Cleaning / Re-Waterproofing
In order to keep your outerwear in tip-top shape, it needs to be washed. Whether its Gore Tex, or any other form of waterproof Outerwear.
Over time, the pores in your jackets & pants get filled with dirt, oil & other various grime. This inhibits the garments ability to breathe and wears down the DWR coating, ultimately leading to reduced waterproofing performance.
How Often Should you Clean your Outerwear?
It depends. The DWR Coating will be the first noticeable failure and sign that your outerwear needs some love. When water stops beading off the surface and water begins to absorb into the fabric it is definitely time for a wash.
This rarely happens more than once a season, unless you are out in the elements every day. If you are a recreational skier, a great habit is to wash and care for your gear before putting it into storage for summer so that its ready to go for the next season.
If you ski back to back winters and put a lot of days in. We recommend to do a full care in Spring and a touch up once in Autumn when you get back from Overseas.
Ski Jacket Cleaning
Ski Jackets can be machine washed as normal, but with a specialised detergent: Nikwax Tech Wash. This detergent efficiently cleans and re-vitalises your jacket. It also prevents soap suds (from traditional detergents) from coating the pores and preventing breathability of your ski jacket.
Many garments will have a care guide, wash according to that if they have one. If not it is generally safe to use a warm washing machine cycle with a rinse cycle and minimal spinning. Avoid using any fabric softeners, bleach, or stain removers.
Before putting the Ski Jacket in, zip up all the zippers and fasten all velcro & buttons on the garment.
After washing, a medium heat tumble dry will help to re-activated the DWR. You can also line dry and re-activate the DWR coating with an iron on medium heat, no steam with a small towel between iron face and garment to prevent burning. If you follow these steps and your jacket still doesn't repel water in the way it used to, follow the Re-Waterproofing guide down below.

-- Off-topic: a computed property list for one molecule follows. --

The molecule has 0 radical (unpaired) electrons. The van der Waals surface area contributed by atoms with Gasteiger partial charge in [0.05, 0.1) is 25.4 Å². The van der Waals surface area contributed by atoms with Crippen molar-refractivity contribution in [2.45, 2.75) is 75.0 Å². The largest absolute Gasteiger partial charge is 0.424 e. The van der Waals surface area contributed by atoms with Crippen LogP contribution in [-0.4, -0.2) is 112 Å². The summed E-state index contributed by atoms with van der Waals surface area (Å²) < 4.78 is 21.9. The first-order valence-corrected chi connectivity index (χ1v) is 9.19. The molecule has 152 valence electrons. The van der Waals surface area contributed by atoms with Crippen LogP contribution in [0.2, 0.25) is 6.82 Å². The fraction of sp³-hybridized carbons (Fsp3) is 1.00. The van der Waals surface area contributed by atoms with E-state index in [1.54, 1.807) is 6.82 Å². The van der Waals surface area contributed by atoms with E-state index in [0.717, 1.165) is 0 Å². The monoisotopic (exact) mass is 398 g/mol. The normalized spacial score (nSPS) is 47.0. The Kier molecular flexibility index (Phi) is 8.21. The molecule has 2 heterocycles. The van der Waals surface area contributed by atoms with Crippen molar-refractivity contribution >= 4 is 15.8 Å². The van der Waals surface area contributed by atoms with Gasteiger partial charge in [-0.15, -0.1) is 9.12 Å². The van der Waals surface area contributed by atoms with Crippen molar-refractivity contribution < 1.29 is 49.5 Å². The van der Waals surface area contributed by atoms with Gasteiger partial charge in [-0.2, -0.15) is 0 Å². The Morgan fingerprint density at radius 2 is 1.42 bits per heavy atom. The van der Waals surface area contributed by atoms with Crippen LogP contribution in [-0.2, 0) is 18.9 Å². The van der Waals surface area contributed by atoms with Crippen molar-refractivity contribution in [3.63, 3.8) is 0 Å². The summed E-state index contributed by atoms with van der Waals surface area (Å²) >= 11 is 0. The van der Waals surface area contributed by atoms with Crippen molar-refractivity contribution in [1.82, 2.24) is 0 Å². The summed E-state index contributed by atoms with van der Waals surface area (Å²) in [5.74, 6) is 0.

If your Ski Jacket has Down Filled Insulation, tumble drying is the best option. Add a few tennis balls into the dryer in order to maximise fluff of the insulation.
Ski Pants Cleaning
Ski Pants can be cleaned exactly the same way as Jackets. Zip everything up and wash in a gentle cycle with regular detergent. Avoid using any fabric softeners, bleach, or stain removers.
After washing, a medium heat tumble dry will help to re-activate the DWR. You can also line dry and re-activate the DWR coating with an iron on medium heat, no steam with a small towel between iron face and garment to prevent burning.
If water still isn’t beading off your garment after following the above steps, your DWR coating may be worn through. DWR Coatings are advertised to last for up to 20 launderings, but in reality, we rarely find that is the case. Good news is that re-applying a DWR coating is fairly easy.
There are two kinds of DWR application, Spray-on or Wash-In. Spray on DWR are good for insulated pieces or anything with a lining. Wash In DWR is only good for 3L shell pieces. If you are unsure, Spray is the way to go. After washing your outerwear, before drying it. Get a bottle of Spray on DWR coating and apply liberally. Focus on areas that wet out first, Shoulders and sleeves of your Jacket, and Thighs and Butt of Pants.
After skiing, hanging your outerwear in a warm, well ventilated, drying room is the best way to dry it out. Don’t leave it too close to an open fire or resting on a heat source to prevent damage to the garment.
Ensure outerwear is dry before storing for the offseason. Cleaning and re-waterproofing before long term storage is a great way to get yourself ready for the next season.